It is also possible that others may obtain issued patents that could prevent us from commercializing our products or require us to obtain licenses requiring the payment of significant fees or royalties in order to enable us to conduct our business. As to those patents that we have licensed, our rights depend on maintaining our obligations to the licensor under the applicable license agreement, and we may be unable to do so.


In addition to patents and patent applications, we depend upon trade secrets and proprietary know-how to protect our proprietary technology. We require our employees, consultants, advisors and collaborators to enter into confidentiality agreements that prohibit the disclosure of confidential information to any other parties. We require our employees and consultants to disclose and assign to us their ideas, developments, discoveries and inventions. These agreements may not, however, provide adequate protection for our trade secrets, know-how or other proprietary information in the event of any unauthorized use or disclosure.


Pursuant to the License Agreement, Can-Fite has the sole right to make elections with respect to patent term extension of or supplemental protection certificates with respect to the licensed Can-Fite patents and the sole right to seek and maintain any data exclusivity periods available for CF101. The NIH retains responsibility for maintenance of the NIH licensed patents pursuant to the license agreement between Can-Fite and the NIH.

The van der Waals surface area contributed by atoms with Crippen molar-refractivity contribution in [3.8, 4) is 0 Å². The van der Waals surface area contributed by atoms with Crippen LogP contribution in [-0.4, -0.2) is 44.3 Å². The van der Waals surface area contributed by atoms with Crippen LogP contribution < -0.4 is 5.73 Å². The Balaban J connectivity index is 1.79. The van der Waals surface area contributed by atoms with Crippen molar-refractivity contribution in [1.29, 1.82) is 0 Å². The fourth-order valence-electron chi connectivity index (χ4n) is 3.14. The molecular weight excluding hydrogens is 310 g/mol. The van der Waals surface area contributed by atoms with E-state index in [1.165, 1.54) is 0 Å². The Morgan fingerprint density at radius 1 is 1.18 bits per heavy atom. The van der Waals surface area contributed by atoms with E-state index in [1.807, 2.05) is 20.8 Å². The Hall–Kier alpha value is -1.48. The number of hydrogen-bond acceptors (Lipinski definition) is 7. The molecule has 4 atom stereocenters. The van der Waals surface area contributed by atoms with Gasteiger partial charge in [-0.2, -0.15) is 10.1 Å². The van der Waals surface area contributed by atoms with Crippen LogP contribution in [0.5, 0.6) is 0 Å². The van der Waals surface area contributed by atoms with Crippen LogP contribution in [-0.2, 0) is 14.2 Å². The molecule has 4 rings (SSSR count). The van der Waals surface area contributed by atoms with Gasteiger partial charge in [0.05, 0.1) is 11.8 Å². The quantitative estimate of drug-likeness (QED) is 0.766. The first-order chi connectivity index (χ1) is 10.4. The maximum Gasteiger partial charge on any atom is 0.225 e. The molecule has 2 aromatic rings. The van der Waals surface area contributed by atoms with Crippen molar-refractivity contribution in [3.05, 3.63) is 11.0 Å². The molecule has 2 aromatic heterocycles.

Also, pursuant to the License Agreement, Can-Fite has retained the right to prosecute and maintain the patents licensed to us.  While Can-Fite is contractually obligated to us to obtain and maintain protection for those patent rights, and is required to keep us informed of all patent-related activities, we will be dependent upon Can-Fite for the prosecution and maintenance of our licensed patents. If Can-Fite determines not to protect the intellectual property rights that we license from them we may be unable defend such intellectual property rights on our own or we may have to undertake costly litigation to defend the intellectual property rights of Can-Fite ourselves. There can be no assurances that we will continue to have proprietary rights to any of the intellectual property that we license from Can-Fite or any other third party such as the NIH, or otherwise have the right to use through similar strategic relationships. Any loss or limitations on use with respect to our right to use such licensed intellectual property could have a material adverse effect on our business, results of operations and financial condition.